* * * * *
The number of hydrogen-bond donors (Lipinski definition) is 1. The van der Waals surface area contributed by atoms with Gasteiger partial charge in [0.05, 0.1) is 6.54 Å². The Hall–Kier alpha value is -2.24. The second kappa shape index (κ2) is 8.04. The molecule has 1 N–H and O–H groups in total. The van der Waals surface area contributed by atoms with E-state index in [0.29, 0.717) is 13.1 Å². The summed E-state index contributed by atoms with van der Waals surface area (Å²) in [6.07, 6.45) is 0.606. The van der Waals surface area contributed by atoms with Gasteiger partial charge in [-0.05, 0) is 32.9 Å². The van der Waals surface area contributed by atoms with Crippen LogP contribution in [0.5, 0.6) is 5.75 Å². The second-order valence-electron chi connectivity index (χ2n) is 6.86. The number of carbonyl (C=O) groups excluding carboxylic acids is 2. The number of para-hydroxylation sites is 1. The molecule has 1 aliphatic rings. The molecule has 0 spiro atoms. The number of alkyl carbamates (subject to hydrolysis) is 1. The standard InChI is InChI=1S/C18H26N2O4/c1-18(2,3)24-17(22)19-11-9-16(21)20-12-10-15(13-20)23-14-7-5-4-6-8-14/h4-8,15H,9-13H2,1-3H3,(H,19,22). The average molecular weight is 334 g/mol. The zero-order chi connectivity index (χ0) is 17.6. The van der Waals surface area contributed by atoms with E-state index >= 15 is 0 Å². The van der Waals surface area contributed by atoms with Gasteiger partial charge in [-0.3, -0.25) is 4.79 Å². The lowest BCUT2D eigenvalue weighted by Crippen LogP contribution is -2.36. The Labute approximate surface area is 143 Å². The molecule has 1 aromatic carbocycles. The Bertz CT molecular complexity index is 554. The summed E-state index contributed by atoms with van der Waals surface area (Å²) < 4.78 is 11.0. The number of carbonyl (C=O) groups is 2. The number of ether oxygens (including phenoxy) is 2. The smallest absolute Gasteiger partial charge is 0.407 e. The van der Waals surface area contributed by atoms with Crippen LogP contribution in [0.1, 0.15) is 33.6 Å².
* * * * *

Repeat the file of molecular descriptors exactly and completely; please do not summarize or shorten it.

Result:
The number of hydrogen-bond donors (Lipinski definition) is 1. The van der Waals surface area contributed by atoms with Gasteiger partial charge in [0.05, 0.1) is 6.54 Å². The Hall–Kier alpha value is -2.24. The second kappa shape index (κ2) is 8.04. The molecule has 1 N–H and O–H groups in total. The van der Waals surface area contributed by atoms with E-state index in [0.29, 0.717) is 13.1 Å². The summed E-state index contributed by atoms with van der Waals surface area (Å²) in [6.07, 6.45) is 0.606. The van der Waals surface area contributed by atoms with Gasteiger partial charge in [-0.05, 0) is 32.9 Å². The van der Waals surface area contributed by atoms with Crippen LogP contribution in [0.5, 0.6) is 5.75 Å². The second-order valence-electron chi connectivity index (χ2n) is 6.86. The number of carbonyl (C=O) groups excluding carboxylic acids is 2. The number of para-hydroxylation sites is 1. The molecule has 1 aliphatic rings. The molecule has 0 spiro atoms. The number of alkyl carbamates (subject to hydrolysis) is 1. The standard InChI is InChI=1S/C18H26N2O4/c1-18(2,3)24-17(22)19-11-9-16(21)20-12-10-15(13-20)23-14-7-5-4-6-8-14/h4-8,15H,9-13H2,1-3H3,(H,19,22). The average molecular weight is 334 g/mol. The zero-order chi connectivity index (χ0) is 17.6. The van der Waals surface area contributed by atoms with E-state index >= 15 is 0 Å². The van der Waals surface area contributed by atoms with Gasteiger partial charge in [-0.3, -0.25) is 4.79 Å². The lowest BCUT2D eigenvalue weighted by Crippen LogP contribution is -2.36. The Labute approximate surface area is 143 Å². The molecule has 1 aromatic carbocycles. The Bertz CT molecular complexity index is 554. The summed E-state index contributed by atoms with van der Waals surface area (Å²) < 4.78 is 11.0. The number of carbonyl (C=O) groups is 2. The number of ether oxygens (including phenoxy) is 2. The smallest absolute Gasteiger partial charge is 0.407 e. The van der Waals surface area contributed by atoms with Crippen LogP contribution in [0.1, 0.15) is 33.6 Å².